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Infrastructure aligns with forecast growth - growth infrastructure compact

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Objective 2

A Metropolis of Three Cities identifies areas that are forecast to experience significant residential and employment growth. These areas will require new and/or enhanced local and regional infrastructure to support growth.

Many of these areas have existing infrastructure challenges. To better understand, plan for and address these challenges as well as new ones, this Plan introduces a new approach, being piloted by the Greater Sydney Commission, known as a growth infrastructure compact (refer to Figure 7).

A growth infrastructure compact aims to:

  • model the growth potential of an area and explore scenarios for its long-term future
  • encourage openness about the range of infrastructure and services needed to grow an area, the costs involved and how this could feasibly be funded
  • stage growth by being selective about where, when and what to invest in to deliver successful areas
  • make the roll-out of new areas more certain, cost effective and easier to understand for investors, developers and the local community.

In this way, growth infrastructure compacts assess the nature, level and timing of the infrastructure investment required for an area, by considering its forecast housing and employment growth, and analysing growth scenarios. A growth infrastructure compact is based on a series of questions such as:

  • To what extent can investment in existing infrastructure be maximised?
  • To what extent does this infrastructure need to be enhanced, extended, embellished or replaced?
  • What new infrastructure is required to support various growth scenarios? 
  • How would this work with agency programs and priorities?

The growth infrastructure compact approach differs from existing approaches. It would enable a broader level of collaboration and a place-based business case, using a triple-bottom-line methodology to determine the necessary level of investment to support an appropriate growth scenario. Input from all infrastructure agencies would be critical to the process.

This approach would lead to an infrastructure delivery plan that is co-designed and co-delivered by State and local governments together with industry.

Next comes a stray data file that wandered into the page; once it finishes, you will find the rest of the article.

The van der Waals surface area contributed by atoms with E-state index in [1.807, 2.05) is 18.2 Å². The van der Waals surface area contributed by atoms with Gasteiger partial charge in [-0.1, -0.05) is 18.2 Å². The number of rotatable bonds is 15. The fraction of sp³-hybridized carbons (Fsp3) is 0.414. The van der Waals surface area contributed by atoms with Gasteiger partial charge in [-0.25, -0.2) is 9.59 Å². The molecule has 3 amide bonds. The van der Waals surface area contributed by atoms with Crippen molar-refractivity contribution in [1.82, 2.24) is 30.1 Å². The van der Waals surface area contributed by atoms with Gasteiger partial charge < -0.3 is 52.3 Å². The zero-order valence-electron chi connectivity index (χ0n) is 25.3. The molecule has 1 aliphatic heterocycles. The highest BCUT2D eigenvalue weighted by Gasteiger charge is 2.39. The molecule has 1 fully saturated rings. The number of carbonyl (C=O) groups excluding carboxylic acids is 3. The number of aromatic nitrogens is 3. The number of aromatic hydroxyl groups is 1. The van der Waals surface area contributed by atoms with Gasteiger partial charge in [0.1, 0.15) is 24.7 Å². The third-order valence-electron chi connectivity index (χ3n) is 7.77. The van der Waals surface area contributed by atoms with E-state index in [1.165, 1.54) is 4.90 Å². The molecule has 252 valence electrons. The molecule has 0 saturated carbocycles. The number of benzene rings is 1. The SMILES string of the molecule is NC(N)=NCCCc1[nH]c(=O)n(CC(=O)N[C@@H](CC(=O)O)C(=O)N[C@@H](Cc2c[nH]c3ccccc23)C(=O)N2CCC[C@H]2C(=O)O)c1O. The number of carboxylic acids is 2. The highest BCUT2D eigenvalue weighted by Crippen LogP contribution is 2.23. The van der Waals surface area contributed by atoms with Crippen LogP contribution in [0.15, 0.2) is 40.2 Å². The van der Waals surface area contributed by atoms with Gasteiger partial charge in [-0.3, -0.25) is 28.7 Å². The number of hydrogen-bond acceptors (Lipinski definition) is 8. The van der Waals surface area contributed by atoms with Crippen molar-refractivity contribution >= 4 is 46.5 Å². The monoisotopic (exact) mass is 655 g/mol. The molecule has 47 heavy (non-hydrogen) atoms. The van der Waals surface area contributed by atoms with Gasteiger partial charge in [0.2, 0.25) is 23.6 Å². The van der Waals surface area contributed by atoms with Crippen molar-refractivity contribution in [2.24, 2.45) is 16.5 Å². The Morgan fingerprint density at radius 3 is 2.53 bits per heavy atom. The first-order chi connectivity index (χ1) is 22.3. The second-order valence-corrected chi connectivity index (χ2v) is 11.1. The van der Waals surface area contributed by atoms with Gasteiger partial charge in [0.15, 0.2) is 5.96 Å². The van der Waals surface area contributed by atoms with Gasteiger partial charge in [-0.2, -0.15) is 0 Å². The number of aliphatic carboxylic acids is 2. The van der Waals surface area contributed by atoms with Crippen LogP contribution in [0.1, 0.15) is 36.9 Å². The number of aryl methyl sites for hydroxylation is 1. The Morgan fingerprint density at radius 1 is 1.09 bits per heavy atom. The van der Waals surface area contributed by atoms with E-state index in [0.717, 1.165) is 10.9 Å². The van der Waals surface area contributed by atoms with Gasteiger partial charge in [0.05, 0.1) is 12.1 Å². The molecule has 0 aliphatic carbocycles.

Figure 7: Growth infrastructure compact

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Align growth with infrastructure

A growth infrastructure compact would model the best outcome by location and compare this across Greater Sydney. This would provide a tool to determine the most effective and appropriate locations for growth, taking into consideration a wide range of variables within a local context. Taken together, growth infrastructure compact locations could have the potential to form a set of priority locations that inform city-wide planning.

This innovative approach is being piloted in the Greater Parramatta and the Olympic Peninsula (GPOP) area (refer to Objective 5). The outcomes of the pilot will potentially inform government on how the growth infrastructure compact could provide an important benchmark for understanding the relative costs and benefits of new development. These benchmarks would provide regional and district planning activities with a greater understanding of potential infrastructure priorities and planning decisions. In delivering on the growth infrastructure compact initiative, existing Planned Precincts and Growth Areas will be unaffected.

Across Greater Sydney significant areas have already been committed to growth and change. At the same time the NSW Government is allocating unprecedented levels of investment in transport, education and health (refer to Figure 8). This is alongside investment in arts and cultural facilities across the region.

However, there is room to better align growth with infrastructure by identifying place-based infrastructure priorities. This would take into account the capacity of existing infrastructure and existing infrastructure commitments and programs such as Special Infrastructure Contributions, affordable housing initiatives, social housing programs and augmentation of utilities.

The growth infrastructure compact could also provide greater context for coordination with infrastructure delivered by local governments. In time, and as appropriate, this approach could be expanded to include local infrastructure requirements.

Fund and finance infrastructure

Resources are finite so infrastructure investments need to be prioritised to deliver maximum benefits to the community. Even with the potential to improve decision-making through growth infrastructure compacts, multiple sources of funding are required to cover the cost of new infrastructure across Greater Sydney.

Many sources of funds are in place already, including funding from consolidated revenue and asset recycling, user charges, contributions from local developments, voluntary planning agreements, council rates and private investment. The NSW Government is investigating Special Infrastructure Contributions in Planned Precincts to fund critical infrastructure.